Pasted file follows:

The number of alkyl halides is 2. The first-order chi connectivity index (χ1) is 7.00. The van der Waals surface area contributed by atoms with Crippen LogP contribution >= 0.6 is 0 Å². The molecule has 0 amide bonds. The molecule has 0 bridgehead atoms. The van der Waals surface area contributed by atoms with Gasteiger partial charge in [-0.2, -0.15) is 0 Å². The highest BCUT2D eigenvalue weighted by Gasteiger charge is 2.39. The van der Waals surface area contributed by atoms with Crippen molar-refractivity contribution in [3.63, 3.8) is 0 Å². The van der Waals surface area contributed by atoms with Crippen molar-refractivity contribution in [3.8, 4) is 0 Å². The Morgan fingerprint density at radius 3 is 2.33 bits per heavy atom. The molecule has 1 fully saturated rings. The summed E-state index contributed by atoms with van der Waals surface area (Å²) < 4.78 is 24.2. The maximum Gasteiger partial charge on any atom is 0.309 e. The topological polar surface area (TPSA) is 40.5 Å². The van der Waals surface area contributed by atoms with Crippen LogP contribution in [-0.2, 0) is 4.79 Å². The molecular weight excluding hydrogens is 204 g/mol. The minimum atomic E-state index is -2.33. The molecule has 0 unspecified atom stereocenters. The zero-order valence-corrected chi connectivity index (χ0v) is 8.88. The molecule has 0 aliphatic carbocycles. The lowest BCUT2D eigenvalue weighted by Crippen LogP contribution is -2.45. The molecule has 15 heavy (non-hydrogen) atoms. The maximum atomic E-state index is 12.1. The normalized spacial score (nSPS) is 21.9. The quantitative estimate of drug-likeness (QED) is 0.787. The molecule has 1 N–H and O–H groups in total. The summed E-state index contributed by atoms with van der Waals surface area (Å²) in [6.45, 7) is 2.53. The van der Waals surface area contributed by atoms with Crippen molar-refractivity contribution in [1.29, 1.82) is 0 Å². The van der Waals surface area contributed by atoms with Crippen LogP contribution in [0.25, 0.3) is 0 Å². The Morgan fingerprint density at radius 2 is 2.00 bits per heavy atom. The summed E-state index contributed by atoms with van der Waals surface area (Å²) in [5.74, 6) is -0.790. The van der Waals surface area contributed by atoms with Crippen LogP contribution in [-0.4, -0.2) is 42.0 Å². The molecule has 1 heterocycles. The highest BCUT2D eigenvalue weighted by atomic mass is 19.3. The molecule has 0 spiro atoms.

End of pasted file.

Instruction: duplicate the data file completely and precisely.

The number of alkyl halides is 2. The first-order chi connectivity index (χ1) is 7.00. The van der Waals surface area contributed by atoms with Crippen LogP contribution >= 0.6 is 0 Å². The molecule has 0 amide bonds. The molecule has 0 bridgehead atoms. The van der Waals surface area contributed by atoms with Gasteiger partial charge in [-0.2, -0.15) is 0 Å². The highest BCUT2D eigenvalue weighted by Gasteiger charge is 2.39. The van der Waals surface area contributed by atoms with Crippen molar-refractivity contribution in [3.63, 3.8) is 0 Å². The van der Waals surface area contributed by atoms with Crippen molar-refractivity contribution in [3.8, 4) is 0 Å². The Morgan fingerprint density at radius 3 is 2.33 bits per heavy atom. The molecule has 1 fully saturated rings. The summed E-state index contributed by atoms with van der Waals surface area (Å²) < 4.78 is 24.2. The maximum Gasteiger partial charge on any atom is 0.309 e. The topological polar surface area (TPSA) is 40.5 Å². The van der Waals surface area contributed by atoms with Crippen LogP contribution in [-0.2, 0) is 4.79 Å². The molecular weight excluding hydrogens is 204 g/mol. The minimum atomic E-state index is -2.33. The molecule has 0 unspecified atom stereocenters. The zero-order valence-corrected chi connectivity index (χ0v) is 8.88. The molecule has 0 aliphatic carbocycles. The lowest BCUT2D eigenvalue weighted by Crippen LogP contribution is -2.45. The molecule has 15 heavy (non-hydrogen) atoms. The maximum atomic E-state index is 12.1. The normalized spacial score (nSPS) is 21.9. The quantitative estimate of drug-likeness (QED) is 0.787. The molecule has 1 N–H and O–H groups in total. The summed E-state index contributed by atoms with van der Waals surface area (Å²) in [6.45, 7) is 2.53. The van der Waals surface area contributed by atoms with Crippen molar-refractivity contribution in [1.29, 1.82) is 0 Å². The van der Waals surface area contributed by atoms with Crippen LogP contribution in [0.25, 0.3) is 0 Å². The Morgan fingerprint density at radius 2 is 2.00 bits per heavy atom. The summed E-state index contributed by atoms with van der Waals surface area (Å²) in [5.74, 6) is -0.790. The van der Waals surface area contributed by atoms with Crippen LogP contribution in [-0.4, -0.2) is 42.0 Å². The molecule has 1 heterocycles. The highest BCUT2D eigenvalue weighted by atomic mass is 19.3. The molecule has 0 spiro atoms.